Life Requires the Transfer and Transformation of Energy and Matter (Campbell Biology)
A fundamental characteristic of living organisms is their use of energy to carry out life’s activities. Moving, growing, reproducing, and the various cellular activities of life are work, and work requires energy. The input of energy, primarily from the sun, and the transformation of energy from one form to another make life possible. When a plant’s leaves absorb sunlight, molecules within the leaves convert the energy of sunlight to the chemical energy of food, such as sugars, in the process of photosynthesis. The chemical energy in the food molecules is then passed along by plants and other photosynthetic organisms (producers) to consumers. Consumers are organisms, such as animals, that feed on other organisms or their remains.
When an organism uses chemical energy to perform work, such as muscle contraction or cell division, some of that energy is lost to the surroundings as heat. As a result, energy flows through an ecosystem in one direction, usually entering as light and exiting as heat. In contrast, chemicals cycle within an ecosystem, where they are used and then recycled. Chemicals that a plant absorbs from the air or soil may be incorporated into the plant’s body and then passed to an animal that eats the plant. Eventually, these chemicals will be returned to the environment by decomposers such as bacteria and fungi that break down waste products, leaf litter, and the bodies of dead organisms. The chemicals are then available to be taken up by plants again, thereby completing the cycle.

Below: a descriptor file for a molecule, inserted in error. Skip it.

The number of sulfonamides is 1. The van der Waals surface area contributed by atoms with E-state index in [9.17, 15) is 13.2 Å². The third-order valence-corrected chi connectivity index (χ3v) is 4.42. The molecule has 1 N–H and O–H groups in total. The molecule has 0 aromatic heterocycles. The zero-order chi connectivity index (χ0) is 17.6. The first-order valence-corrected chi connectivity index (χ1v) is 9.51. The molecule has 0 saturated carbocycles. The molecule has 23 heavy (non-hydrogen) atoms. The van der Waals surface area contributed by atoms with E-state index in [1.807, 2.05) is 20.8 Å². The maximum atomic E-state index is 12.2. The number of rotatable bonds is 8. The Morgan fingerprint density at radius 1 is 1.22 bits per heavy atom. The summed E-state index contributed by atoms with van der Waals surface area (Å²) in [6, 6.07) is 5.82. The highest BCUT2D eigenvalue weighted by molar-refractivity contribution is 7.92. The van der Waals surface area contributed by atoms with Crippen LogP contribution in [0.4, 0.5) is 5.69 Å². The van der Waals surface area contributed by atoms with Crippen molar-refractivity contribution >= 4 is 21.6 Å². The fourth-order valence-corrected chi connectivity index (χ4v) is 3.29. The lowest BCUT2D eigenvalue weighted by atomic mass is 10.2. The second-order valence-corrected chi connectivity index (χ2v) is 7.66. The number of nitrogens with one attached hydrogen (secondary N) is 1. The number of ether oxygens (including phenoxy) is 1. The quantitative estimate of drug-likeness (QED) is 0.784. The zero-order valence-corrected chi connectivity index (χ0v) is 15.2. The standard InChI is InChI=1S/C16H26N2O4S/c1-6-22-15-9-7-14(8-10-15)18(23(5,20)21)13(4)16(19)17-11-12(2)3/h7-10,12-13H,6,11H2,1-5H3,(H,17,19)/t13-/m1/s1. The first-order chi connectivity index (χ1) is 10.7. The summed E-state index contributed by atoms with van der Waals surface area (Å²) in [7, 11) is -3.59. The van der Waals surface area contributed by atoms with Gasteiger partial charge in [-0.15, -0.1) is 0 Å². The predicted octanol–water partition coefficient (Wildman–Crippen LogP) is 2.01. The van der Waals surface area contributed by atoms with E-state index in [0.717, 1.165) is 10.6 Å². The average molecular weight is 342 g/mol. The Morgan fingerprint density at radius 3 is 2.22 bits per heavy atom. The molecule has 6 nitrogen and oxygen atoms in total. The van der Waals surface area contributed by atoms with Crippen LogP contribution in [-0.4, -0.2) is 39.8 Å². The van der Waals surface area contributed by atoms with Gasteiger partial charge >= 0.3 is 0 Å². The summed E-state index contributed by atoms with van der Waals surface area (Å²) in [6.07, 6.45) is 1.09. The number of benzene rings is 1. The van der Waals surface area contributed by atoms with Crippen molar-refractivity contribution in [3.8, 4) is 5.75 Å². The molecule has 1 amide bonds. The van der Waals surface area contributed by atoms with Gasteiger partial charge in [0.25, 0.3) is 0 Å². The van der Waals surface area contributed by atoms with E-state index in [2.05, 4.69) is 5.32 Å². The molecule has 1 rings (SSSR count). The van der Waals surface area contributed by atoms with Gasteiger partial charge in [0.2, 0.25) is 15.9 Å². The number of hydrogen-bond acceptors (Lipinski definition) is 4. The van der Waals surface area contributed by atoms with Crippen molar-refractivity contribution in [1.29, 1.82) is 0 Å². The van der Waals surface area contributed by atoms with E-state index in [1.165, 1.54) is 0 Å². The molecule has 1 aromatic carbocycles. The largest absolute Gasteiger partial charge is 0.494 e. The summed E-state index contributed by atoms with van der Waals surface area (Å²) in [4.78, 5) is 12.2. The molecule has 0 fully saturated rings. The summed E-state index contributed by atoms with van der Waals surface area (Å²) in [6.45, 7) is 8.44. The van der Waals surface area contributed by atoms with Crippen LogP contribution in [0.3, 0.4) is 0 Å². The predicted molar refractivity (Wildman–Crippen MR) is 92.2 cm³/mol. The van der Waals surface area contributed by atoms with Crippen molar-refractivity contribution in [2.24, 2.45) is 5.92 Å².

Urry, Lisa A.. Campbell Biology. Pearson Education. Kindle Edition. https://www.pearson.com/us/higher-education/series/Campbell-Biology-Series/2244849.html
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